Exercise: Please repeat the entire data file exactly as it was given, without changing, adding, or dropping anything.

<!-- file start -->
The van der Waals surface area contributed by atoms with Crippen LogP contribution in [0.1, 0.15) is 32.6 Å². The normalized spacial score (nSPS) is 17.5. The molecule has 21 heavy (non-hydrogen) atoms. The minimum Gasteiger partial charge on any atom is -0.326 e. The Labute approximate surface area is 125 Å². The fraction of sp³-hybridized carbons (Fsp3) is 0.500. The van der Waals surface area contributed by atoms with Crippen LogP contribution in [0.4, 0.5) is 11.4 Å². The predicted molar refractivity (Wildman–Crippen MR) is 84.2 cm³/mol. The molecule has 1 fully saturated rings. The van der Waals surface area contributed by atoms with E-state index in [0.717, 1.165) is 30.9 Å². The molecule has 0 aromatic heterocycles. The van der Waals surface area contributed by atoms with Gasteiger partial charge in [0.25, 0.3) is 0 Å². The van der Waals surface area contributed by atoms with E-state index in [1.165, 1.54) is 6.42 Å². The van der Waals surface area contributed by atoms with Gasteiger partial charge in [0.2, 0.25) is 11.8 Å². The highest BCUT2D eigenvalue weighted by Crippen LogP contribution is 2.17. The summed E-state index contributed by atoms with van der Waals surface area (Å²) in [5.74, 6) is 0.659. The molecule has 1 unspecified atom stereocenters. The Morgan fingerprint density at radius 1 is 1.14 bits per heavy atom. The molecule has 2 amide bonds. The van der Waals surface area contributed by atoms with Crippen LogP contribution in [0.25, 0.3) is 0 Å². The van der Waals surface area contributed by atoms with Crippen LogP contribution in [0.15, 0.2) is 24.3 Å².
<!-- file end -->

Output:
The van der Waals surface area contributed by atoms with Crippen LogP contribution in [0.1, 0.15) is 32.6 Å². The normalized spacial score (nSPS) is 17.5. The molecule has 21 heavy (non-hydrogen) atoms. The minimum Gasteiger partial charge on any atom is -0.326 e. The Labute approximate surface area is 125 Å². The fraction of sp³-hybridized carbons (Fsp3) is 0.500. The van der Waals surface area contributed by atoms with Crippen LogP contribution in [0.4, 0.5) is 11.4 Å². The predicted molar refractivity (Wildman–Crippen MR) is 84.2 cm³/mol. The molecule has 1 fully saturated rings. The van der Waals surface area contributed by atoms with E-state index in [0.717, 1.165) is 30.9 Å². The molecule has 0 aromatic heterocycles. The van der Waals surface area contributed by atoms with Gasteiger partial charge in [0.25, 0.3) is 0 Å². The van der Waals surface area contributed by atoms with E-state index in [1.165, 1.54) is 6.42 Å². The van der Waals surface area contributed by atoms with Gasteiger partial charge in [0.2, 0.25) is 11.8 Å². The highest BCUT2D eigenvalue weighted by Crippen LogP contribution is 2.17. The summed E-state index contributed by atoms with van der Waals surface area (Å²) in [5.74, 6) is 0.659. The molecule has 1 unspecified atom stereocenters. The Morgan fingerprint density at radius 1 is 1.14 bits per heavy atom. The molecule has 2 amide bonds. The van der Waals surface area contributed by atoms with Crippen LogP contribution in [0.25, 0.3) is 0 Å². The van der Waals surface area contributed by atoms with Crippen LogP contribution in [0.15, 0.2) is 24.3 Å².